Highlight detail can seem like the holy grail, but as Angela Nicholson and two pro photographers explain, there are plenty of ways to ensure you retain the brightest parts of a scene
We often talk about highlight detail as if recording it is some form of quest that many will undertake and few will achieve, but there are some simple steps that we can take to ensure we get the results that we want, with detail where it needs to be. Let’s start by defining highlight detail. The highlights are the very brightest parts of a scene or an image and the detail is the very subtle variations in tone.
When we look at a cloud in the sky on a sunny day, for example, we can see that it’s white but don’t see it as a uniform mass of white. There are tiny variations with areas of very light grey or pale blue that give it some shape and form. It’s these tonal variations that we want to capture in an image so the clouds don’t look like a solid mass of uniform white.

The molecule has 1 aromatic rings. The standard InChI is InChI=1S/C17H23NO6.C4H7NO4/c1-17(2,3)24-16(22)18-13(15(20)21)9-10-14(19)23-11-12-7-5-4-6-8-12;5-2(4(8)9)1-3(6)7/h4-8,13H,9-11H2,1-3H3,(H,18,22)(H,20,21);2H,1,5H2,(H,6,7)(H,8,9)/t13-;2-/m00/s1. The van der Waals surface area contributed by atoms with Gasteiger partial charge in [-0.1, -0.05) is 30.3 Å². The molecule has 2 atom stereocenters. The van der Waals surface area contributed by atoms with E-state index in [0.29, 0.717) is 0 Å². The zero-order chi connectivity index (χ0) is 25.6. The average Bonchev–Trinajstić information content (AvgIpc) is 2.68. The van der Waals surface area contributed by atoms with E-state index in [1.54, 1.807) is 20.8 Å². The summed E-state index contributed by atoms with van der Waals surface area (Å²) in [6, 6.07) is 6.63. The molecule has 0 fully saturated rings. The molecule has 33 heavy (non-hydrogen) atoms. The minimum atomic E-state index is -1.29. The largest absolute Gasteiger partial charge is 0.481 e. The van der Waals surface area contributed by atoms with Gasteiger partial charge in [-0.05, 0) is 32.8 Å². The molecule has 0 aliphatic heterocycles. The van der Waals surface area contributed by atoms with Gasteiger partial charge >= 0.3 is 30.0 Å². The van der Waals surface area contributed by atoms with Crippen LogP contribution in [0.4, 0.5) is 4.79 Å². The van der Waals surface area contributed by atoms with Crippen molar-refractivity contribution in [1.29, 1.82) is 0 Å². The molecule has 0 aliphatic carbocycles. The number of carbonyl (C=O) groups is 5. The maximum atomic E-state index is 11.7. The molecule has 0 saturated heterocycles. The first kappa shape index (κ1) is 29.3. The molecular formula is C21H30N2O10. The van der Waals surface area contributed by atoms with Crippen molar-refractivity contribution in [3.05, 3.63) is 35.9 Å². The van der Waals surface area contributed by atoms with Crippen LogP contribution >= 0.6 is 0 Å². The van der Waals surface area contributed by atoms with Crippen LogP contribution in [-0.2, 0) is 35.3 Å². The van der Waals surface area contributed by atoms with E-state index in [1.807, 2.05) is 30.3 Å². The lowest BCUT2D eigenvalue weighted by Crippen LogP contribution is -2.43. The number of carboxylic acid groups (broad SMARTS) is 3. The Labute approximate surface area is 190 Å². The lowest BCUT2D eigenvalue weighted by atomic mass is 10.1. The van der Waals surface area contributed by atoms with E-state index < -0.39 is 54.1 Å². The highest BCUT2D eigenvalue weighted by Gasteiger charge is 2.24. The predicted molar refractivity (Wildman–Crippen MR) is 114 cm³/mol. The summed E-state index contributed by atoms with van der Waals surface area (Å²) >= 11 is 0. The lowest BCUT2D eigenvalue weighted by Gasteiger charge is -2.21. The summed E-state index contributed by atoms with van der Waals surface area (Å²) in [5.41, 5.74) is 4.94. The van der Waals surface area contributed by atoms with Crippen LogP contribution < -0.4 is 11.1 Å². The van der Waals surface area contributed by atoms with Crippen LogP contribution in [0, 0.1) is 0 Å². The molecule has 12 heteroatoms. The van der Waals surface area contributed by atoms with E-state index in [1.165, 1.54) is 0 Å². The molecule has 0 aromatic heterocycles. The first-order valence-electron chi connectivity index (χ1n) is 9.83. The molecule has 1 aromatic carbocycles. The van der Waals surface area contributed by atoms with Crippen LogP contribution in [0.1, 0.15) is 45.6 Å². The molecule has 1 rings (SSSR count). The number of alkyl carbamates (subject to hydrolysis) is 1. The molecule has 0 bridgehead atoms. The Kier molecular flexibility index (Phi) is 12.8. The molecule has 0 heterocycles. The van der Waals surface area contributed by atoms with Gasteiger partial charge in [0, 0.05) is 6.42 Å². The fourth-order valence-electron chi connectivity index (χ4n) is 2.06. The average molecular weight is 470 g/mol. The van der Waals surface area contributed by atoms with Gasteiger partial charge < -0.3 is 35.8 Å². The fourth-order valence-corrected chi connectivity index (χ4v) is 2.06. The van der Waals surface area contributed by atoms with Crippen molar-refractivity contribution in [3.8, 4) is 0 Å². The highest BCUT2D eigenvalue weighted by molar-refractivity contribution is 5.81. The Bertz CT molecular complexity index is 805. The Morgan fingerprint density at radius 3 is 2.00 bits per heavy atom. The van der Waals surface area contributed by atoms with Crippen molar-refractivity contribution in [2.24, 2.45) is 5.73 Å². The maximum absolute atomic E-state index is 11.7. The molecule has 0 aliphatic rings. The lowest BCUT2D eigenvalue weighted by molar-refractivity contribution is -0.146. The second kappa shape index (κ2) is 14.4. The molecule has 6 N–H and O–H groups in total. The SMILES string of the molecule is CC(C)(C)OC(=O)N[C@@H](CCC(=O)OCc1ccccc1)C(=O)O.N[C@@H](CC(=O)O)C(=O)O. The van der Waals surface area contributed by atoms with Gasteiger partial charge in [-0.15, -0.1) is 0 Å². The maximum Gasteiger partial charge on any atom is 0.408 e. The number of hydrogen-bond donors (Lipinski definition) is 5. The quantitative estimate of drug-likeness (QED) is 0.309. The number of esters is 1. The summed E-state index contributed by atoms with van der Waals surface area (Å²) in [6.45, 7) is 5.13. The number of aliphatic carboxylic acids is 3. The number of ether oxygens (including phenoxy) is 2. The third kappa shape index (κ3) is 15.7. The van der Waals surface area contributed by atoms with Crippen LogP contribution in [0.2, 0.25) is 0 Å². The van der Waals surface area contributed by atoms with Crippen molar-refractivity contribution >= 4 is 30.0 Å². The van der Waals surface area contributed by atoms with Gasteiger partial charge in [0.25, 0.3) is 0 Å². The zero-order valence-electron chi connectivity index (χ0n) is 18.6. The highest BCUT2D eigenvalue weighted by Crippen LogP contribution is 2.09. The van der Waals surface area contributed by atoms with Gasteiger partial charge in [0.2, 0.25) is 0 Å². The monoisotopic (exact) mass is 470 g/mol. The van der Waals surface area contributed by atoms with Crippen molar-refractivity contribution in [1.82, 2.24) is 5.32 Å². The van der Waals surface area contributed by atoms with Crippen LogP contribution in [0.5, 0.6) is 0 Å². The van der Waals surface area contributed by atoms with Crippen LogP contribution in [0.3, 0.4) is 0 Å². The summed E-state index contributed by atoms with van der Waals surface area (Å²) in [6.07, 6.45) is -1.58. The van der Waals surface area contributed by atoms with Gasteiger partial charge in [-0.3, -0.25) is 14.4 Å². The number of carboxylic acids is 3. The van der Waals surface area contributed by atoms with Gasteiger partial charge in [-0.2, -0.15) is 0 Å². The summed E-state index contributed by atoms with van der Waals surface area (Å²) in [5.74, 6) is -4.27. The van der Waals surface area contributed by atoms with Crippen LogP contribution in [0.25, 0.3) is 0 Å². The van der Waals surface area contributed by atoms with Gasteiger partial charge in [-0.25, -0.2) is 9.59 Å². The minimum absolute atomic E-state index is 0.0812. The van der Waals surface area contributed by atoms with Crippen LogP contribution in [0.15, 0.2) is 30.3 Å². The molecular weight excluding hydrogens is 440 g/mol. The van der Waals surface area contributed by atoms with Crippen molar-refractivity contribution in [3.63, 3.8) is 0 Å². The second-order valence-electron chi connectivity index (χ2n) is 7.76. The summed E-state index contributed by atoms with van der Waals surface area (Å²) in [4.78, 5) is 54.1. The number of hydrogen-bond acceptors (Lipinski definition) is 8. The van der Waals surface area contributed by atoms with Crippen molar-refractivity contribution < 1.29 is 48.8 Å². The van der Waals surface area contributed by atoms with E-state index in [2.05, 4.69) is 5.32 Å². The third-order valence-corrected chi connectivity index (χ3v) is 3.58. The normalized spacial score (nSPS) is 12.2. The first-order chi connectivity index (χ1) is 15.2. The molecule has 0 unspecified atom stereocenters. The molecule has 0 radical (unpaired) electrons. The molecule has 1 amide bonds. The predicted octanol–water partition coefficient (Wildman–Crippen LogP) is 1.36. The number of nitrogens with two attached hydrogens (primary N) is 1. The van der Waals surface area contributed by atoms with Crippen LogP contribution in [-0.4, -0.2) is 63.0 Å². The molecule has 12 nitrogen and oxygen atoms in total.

We want highlights to look white without them being so bright that they burn out. That’s the point at which the brightest greys in a scene are rendered white. The problem with burned-out highlights is that you can’t pull back any tonal variation when you’re editing the image; darkening them just creates areas of uniform grey instead of uniform white.
So how do you ensure that you don’t burn out the highlights and you get the detail you want? Read on to find out.
Take a look
The first step in retaining the highlights in an image is to take a look at the scene and decide where the ‘at risk’ areas are. If you’re photographing a landscape on a heavily overcast day, the chances are that your camera will take it all in its stride because the tonal range of the scene is within its dynamic range, but on a sunny day with pockets of deep shadow and bright white clouds, the clouds are the danger areas. Basically, you need to keep an eye on anything white or reflective like water or metal objects.
If you tend to find it difficult to identify the highlights in a scene, then a strong neutral density filter or (ideally) a variable neutral density filter can help by cutting out all but the brightest light. You just need to hold a variable ND filter to your eye and then increase its density until only the brightest areas of the scene are visible.
Use manual exposure or exposure compensation